Bitterness

    Getting bitter cucumbers sometimes happens but there are some ways to avoid it.

    First, for varieties that do not require pollination, remove male flowers or keep the plants out of reach of pollinators to avoid accidental pollination. A question I have been asked is why those varieties that do require pollination do not suffer in the same way.  The answer is that for some reason, most likely genetics, the varieties that require pollination simply don't produce the cucurbitacin chemicals that would make them bitter.

    Secondly give the plant proper care as stress often causes bitterness.  Stress comes when the plant is too hot, receives uneven watering, or is subject to extreme temperature fluctuations.

    The other issue - and one you can't do much about - is heredity.  There is a recessive trait that can cause a plant to produce bitter fruit from the start. You may plant seeds from the same packet and treat them all the same, only to discover one of the plants produces bitter.  If this is the case the only option is to scrap that particular plant and sow again.

    All male flowers

    When the plant is stressed for example by lack of water or high plant density it may react by only producing male flowers.  High temperatures like we saw in 2018 can also do this to plants.  Other stresses, such as damage from insects or blowing soil or low light intensities can result in fewer female flowers.  To avoid this try to reduce the stress the plants are under by watering regularly and well. Ensure there is adequate space between your plants and some shade if the weather is particularly hot.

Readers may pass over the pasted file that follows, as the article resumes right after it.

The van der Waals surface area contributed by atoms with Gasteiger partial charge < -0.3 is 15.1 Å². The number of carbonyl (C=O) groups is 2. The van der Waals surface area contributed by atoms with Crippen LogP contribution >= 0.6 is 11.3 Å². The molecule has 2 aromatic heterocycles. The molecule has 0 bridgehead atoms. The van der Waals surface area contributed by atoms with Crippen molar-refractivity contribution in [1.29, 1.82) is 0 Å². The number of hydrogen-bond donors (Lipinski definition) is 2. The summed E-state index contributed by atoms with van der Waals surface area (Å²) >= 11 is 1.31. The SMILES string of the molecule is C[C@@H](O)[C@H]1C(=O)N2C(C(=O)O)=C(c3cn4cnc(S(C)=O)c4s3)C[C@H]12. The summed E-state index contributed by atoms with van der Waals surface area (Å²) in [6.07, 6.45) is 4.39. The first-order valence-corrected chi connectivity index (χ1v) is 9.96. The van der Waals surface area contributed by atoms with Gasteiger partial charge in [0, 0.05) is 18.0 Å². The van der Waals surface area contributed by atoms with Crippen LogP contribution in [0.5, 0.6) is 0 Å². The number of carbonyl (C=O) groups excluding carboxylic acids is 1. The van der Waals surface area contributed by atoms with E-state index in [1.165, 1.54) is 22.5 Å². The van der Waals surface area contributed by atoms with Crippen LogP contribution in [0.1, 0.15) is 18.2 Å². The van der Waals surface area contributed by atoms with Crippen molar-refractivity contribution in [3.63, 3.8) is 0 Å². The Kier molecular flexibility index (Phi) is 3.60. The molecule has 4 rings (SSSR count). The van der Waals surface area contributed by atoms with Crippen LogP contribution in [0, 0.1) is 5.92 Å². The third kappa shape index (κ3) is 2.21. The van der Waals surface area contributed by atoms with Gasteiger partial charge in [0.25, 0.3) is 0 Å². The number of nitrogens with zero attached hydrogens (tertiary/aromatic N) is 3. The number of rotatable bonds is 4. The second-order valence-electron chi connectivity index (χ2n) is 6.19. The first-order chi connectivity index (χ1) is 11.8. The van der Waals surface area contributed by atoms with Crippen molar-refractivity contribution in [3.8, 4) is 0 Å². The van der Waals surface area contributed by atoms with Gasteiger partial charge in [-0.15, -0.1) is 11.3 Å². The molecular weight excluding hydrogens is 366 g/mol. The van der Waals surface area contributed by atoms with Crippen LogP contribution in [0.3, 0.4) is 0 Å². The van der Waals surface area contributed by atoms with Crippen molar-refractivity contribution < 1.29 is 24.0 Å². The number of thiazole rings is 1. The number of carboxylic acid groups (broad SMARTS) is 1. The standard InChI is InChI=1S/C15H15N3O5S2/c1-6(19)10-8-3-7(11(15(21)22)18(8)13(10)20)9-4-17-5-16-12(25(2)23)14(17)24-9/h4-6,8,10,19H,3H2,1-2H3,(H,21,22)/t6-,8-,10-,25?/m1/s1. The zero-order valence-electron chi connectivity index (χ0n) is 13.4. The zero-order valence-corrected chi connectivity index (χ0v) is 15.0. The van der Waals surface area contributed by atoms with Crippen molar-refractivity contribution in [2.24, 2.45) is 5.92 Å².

Pests

    Slugs are the main problem with outdoor varieties.  Try a Slug Buster to keep them away.

    Cucumber mosaic virus is passed by aphids, so it is very important to control greenfly. The virus stunts the plants and leaves show distinctive yellow mosaic patterns. Flowering is reduced or non-existent, while any fruit that do appear are small, pitted, hard and inedible.  Destroy Infected plants and wash your hands after touching them so you don't spread the virus.